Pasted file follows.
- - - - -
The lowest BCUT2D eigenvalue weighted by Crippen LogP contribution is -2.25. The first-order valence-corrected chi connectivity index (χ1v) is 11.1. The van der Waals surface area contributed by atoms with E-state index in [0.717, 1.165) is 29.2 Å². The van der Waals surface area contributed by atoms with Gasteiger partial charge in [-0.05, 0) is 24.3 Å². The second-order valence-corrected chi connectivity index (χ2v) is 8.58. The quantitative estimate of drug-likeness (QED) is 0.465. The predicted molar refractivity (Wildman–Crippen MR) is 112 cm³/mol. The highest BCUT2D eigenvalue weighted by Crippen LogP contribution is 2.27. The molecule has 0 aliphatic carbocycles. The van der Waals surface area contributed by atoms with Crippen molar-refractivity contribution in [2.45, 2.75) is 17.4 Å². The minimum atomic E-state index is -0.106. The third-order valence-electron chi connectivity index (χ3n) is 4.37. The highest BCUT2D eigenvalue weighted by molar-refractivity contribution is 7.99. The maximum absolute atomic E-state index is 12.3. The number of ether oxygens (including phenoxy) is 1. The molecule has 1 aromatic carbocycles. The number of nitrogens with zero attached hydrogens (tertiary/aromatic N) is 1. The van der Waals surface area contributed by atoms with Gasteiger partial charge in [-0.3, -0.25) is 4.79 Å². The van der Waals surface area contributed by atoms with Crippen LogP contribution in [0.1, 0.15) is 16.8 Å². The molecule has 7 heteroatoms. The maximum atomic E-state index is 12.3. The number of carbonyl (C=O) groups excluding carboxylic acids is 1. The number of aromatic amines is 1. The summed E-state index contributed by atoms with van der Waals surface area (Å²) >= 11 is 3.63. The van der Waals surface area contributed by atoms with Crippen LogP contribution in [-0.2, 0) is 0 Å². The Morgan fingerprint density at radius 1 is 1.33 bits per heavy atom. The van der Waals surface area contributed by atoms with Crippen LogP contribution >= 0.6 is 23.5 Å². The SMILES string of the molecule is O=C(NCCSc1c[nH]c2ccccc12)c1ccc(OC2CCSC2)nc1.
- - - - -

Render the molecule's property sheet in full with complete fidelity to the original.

The lowest BCUT2D eigenvalue weighted by Crippen LogP contribution is -2.25. The first-order valence-corrected chi connectivity index (χ1v) is 11.1. The van der Waals surface area contributed by atoms with E-state index in [0.717, 1.165) is 29.2 Å². The van der Waals surface area contributed by atoms with Gasteiger partial charge in [-0.05, 0) is 24.3 Å². The second-order valence-corrected chi connectivity index (χ2v) is 8.58. The quantitative estimate of drug-likeness (QED) is 0.465. The predicted molar refractivity (Wildman–Crippen MR) is 112 cm³/mol. The highest BCUT2D eigenvalue weighted by Crippen LogP contribution is 2.27. The molecule has 0 aliphatic carbocycles. The van der Waals surface area contributed by atoms with Crippen molar-refractivity contribution in [2.45, 2.75) is 17.4 Å². The minimum atomic E-state index is -0.106. The third-order valence-electron chi connectivity index (χ3n) is 4.37. The highest BCUT2D eigenvalue weighted by molar-refractivity contribution is 7.99. The maximum absolute atomic E-state index is 12.3. The number of ether oxygens (including phenoxy) is 1. The molecule has 1 aromatic carbocycles. The number of nitrogens with zero attached hydrogens (tertiary/aromatic N) is 1. The van der Waals surface area contributed by atoms with Gasteiger partial charge in [-0.3, -0.25) is 4.79 Å². The van der Waals surface area contributed by atoms with Crippen LogP contribution in [0.1, 0.15) is 16.8 Å². The molecule has 7 heteroatoms. The maximum atomic E-state index is 12.3. The number of carbonyl (C=O) groups excluding carboxylic acids is 1. The number of aromatic amines is 1. The summed E-state index contributed by atoms with van der Waals surface area (Å²) >= 11 is 3.63. The van der Waals surface area contributed by atoms with Crippen LogP contribution in [-0.2, 0) is 0 Å². The Morgan fingerprint density at radius 1 is 1.33 bits per heavy atom. The van der Waals surface area contributed by atoms with Crippen LogP contribution >= 0.6 is 23.5 Å². The SMILES string of the molecule is O=C(NCCSc1c[nH]c2ccccc12)c1ccc(OC2CCSC2)nc1.